One Click Schedule was originally developed to address the scheduling needs of a nursing home facility caring for individuals with Alzheimer's disease and other forms of dementia.
The facility had more than 90 employees caring for 54 residents, 24 hour nursing, and staff to resident ratios of 1 to 4 during the day and 1 to 10 at night. To provide greater flexibility of coverage, there were many variations on shifts beyond the standard 7-3, 3-11 and 11-7. For example, there was a cross-shift going from 10:30am-6:30pm, half shifts for morning and half shifts for evening, 12 hour shifts, shifts for activities and shifts for trainees -- to name a few.
This variety of shifts allowed for more creative ways to accommodate the personal scheduling needs of staff while still providing the necessary coverage for resident care. However, such flexibility added to the complexity of scheduling overall. It was extremely tedious to create the next month’s schedule while at the same time accounting for the minimum coverage requirements at each hour of each day.
Once the new schedule began to play out and changes were made, keeping up with the schedule became another challenge. It was difficult to know if and where holes were being created -- whether they be due to call-ins, no-shows, swapping schedules, etc. -- without counting each grouping of related shift abbreviations for each day and then doing the math.
Use of the application with its simple layout and one-click features removed much of this burden and resulted in payroll savings of approximately three nursing assistant full-time equivalents all the while maintaining the same staffing ratios and same standard of care. This was possible because the energy and focus historically required just to keep up with the schedule and its changes could now be applied in a much more proactive and less error-prone way. This is further explained in the section on Philosophy and Approach to Scheduling.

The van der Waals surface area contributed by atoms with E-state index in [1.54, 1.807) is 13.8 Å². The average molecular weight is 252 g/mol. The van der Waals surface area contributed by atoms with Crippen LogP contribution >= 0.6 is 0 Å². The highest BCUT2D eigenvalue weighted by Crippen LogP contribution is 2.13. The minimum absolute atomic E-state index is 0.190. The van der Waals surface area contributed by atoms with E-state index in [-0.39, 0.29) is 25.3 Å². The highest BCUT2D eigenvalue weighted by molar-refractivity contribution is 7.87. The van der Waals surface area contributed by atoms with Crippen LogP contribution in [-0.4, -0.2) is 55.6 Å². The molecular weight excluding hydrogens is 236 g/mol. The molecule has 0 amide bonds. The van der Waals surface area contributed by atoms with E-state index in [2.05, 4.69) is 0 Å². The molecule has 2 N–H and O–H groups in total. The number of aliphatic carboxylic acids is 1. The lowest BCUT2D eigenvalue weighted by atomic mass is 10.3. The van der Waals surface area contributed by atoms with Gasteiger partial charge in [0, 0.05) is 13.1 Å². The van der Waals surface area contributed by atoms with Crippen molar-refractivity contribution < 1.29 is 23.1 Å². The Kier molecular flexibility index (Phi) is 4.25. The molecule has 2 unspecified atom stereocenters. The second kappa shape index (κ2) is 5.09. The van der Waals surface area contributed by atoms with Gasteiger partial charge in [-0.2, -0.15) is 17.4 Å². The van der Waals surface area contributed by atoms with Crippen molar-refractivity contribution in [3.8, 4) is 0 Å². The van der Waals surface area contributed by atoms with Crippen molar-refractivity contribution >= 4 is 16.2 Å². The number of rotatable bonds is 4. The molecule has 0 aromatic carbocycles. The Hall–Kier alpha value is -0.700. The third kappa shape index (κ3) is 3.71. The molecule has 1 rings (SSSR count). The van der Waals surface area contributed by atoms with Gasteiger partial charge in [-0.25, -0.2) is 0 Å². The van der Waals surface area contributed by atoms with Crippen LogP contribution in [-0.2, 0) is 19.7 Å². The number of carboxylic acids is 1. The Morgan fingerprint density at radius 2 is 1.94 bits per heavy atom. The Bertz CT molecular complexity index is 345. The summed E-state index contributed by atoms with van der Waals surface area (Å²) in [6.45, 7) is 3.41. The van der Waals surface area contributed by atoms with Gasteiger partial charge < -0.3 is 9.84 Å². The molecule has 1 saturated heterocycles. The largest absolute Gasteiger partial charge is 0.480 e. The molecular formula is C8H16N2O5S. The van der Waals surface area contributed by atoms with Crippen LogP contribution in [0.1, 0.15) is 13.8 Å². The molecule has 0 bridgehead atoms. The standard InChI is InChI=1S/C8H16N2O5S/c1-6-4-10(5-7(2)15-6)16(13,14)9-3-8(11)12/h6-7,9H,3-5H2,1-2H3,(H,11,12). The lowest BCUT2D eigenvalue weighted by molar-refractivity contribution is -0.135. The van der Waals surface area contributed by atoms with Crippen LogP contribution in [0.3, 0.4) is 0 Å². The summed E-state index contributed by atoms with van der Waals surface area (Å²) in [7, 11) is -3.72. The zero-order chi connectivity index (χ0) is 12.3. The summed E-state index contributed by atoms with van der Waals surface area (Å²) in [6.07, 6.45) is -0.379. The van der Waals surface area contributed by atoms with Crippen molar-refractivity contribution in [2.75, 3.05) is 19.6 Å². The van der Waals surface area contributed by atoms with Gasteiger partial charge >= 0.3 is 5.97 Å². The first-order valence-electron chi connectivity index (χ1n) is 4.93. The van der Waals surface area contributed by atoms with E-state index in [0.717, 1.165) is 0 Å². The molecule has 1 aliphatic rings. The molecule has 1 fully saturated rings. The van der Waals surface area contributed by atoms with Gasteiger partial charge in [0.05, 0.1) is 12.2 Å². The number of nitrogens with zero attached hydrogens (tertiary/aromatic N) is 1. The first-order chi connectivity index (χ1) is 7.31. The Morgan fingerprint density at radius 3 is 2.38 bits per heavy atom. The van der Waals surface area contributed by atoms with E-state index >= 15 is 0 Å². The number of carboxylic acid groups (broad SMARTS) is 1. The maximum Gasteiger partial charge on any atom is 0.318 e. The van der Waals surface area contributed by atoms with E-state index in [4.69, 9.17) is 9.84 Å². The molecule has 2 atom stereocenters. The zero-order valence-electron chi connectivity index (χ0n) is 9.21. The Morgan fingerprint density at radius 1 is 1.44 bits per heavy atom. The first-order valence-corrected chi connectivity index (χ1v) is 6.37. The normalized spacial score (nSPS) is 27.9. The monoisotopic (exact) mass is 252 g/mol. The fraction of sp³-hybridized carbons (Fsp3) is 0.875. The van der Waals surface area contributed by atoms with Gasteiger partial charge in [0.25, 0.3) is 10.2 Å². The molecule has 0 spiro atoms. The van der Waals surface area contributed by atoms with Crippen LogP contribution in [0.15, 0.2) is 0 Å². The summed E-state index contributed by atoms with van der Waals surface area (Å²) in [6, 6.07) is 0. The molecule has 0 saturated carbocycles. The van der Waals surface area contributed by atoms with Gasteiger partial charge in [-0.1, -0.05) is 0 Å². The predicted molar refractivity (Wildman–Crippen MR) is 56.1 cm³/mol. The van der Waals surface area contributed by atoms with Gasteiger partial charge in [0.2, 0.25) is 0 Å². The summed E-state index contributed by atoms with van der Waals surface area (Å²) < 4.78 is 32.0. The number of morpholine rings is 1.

The original version was developed in Excel using macros -- or little programming functions within Excel's Visual Basic editor. This was before web applications were the norm and before the iPhone, iPad and Android devices existed. It had one spreadsheet dedicated to the current schedule view, one for shift abbreviations and their hours and another for output. The output spreadsheet showed a count of staff at each hour of each the day based on the ranges of hours associated with each shift abbreviation used in the schedule.
The application was further developed in Excel, making use of features allowing for protecting rows and columns from being accidentally deleted and changing the Ribbon (Excel's toolbar) to show buttons related to application feature such as changing months, automatically creating the next month's calendar layout, and precursors of current features of the web based version such as staff levels and creating shifts, for example. Feel free to take a look at the original video for the Excel version.
The web based version was developed to provide greater access to the application and has been an exciting way to explore the ever evolving web technologies and devices capable of advancing ease and efficiency of scheduling. As these domains continue to evolve, so too do the application and opportunities to provide an enhanced product and service.